By Mehreen Khan at The Telegraph
Europe’s economic recovery is showing dangerous signs of falling flat after another disappointing set of data from the single currency.
September’s combined Purchasing Manager’s Index (PMI) of the services and manufacturing sector fell to 53.6, from 54.3 in August. This suggests momentum has petered out after a spike in activity over the summer.
The weak numbers all but guarantee the European Central Bank will be pushed into further stimulus measures, ramping up its €1 trillion quantitative easing programme.
Economists suggest an announcement on more QE could be due at the end of the year.
“The failure of the economy to pick up speed over the summer will be a disappointment to the ECB, especially with job creation sliding to an eight-month low”, said Chris Williamson, chief economist at Markit.
“The weakening of the pace of expansion in September raises the risk of growth fading further in the fourth quarter, which would in turn boost the likelihood of the ECB opening the QE taps further.”
September’s numbers suggest growth remained stuck at 0.4pc in the third quarter of the year, unchanged from the same period last year when the ECB had not yet launched QE.
“The decline in the composite PMI could be a sign that the positive effects of lower oil prices and the weaker euro are starting to fade,” said Jack Allen at Capital Economics.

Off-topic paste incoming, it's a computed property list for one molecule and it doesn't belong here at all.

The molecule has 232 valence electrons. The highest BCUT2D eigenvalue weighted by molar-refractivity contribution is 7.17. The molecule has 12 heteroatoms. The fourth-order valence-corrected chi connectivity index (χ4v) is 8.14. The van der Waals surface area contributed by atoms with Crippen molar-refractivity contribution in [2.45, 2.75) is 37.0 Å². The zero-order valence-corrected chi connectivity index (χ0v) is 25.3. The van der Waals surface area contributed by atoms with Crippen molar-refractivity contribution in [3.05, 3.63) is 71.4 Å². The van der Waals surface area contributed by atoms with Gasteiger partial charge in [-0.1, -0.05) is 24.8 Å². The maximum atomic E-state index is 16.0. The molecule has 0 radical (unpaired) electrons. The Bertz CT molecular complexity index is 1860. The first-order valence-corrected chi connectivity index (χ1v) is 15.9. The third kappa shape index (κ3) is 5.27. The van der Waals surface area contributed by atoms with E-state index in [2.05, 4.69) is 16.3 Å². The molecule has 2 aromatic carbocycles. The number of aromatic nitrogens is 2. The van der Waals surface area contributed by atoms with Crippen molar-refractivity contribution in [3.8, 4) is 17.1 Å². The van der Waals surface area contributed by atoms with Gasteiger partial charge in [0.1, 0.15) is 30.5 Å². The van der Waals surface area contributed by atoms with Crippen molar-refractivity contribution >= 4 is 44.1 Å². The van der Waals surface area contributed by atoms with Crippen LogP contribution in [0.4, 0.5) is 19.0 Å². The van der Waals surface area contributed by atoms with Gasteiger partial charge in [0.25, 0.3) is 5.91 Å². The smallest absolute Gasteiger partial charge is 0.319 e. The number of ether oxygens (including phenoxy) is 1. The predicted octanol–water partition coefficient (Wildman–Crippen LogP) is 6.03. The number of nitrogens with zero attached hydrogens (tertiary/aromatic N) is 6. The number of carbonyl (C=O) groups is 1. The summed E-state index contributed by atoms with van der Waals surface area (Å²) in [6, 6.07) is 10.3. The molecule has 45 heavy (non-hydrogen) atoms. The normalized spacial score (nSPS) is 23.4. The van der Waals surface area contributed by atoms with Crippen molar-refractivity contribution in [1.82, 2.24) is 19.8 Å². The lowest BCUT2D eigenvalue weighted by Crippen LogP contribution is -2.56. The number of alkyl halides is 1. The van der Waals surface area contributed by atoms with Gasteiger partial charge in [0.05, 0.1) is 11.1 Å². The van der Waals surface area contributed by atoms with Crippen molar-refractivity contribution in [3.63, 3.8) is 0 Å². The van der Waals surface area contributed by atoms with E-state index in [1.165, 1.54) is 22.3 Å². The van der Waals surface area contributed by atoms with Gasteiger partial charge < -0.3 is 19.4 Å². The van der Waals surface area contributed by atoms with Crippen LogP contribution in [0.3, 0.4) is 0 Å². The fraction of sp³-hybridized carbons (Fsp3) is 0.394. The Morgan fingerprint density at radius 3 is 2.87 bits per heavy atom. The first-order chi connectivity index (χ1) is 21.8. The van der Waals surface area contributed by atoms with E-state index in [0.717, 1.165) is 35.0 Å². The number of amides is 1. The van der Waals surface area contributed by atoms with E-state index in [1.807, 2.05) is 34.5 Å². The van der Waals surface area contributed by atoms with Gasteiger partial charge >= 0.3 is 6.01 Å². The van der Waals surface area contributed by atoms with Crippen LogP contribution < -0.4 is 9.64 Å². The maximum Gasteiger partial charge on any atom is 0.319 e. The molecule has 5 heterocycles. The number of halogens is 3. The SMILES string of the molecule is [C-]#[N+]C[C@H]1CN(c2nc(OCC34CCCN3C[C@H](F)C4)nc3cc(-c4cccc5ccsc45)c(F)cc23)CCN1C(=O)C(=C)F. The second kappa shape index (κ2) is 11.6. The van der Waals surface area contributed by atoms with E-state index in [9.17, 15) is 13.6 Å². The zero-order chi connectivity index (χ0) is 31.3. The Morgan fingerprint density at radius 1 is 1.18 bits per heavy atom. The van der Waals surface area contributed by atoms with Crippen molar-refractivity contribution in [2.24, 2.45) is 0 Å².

Deflation also returned to the eurozone last month, with consumer prices turning negative at -0.1pc for the first time in six months.
“It’s hard to see eurozone growth really kicking on”, said Howard Archer at IHS Global.
“The upside for growth in a number of eurozone countries continues to be limited by relatively poor competitiveness amid ongoing significant structural problems.”
France managed a better-than-expected performance, with its PMI reading coming in at 51.9 – a two-month high. Any figure over 50 indicates expansion.
But in a sign that global growth worries are set to hinder the continent’s producers, French business optimism fell to its lowest point since December 2014.
The government of president Francois Hollande announced painful spending cuts and tax rises in last month’s budget.
Voters in France, which has been one of the eurozone’s biggest economic laggards, head to the polls in 2016 amid rising euroscepticism.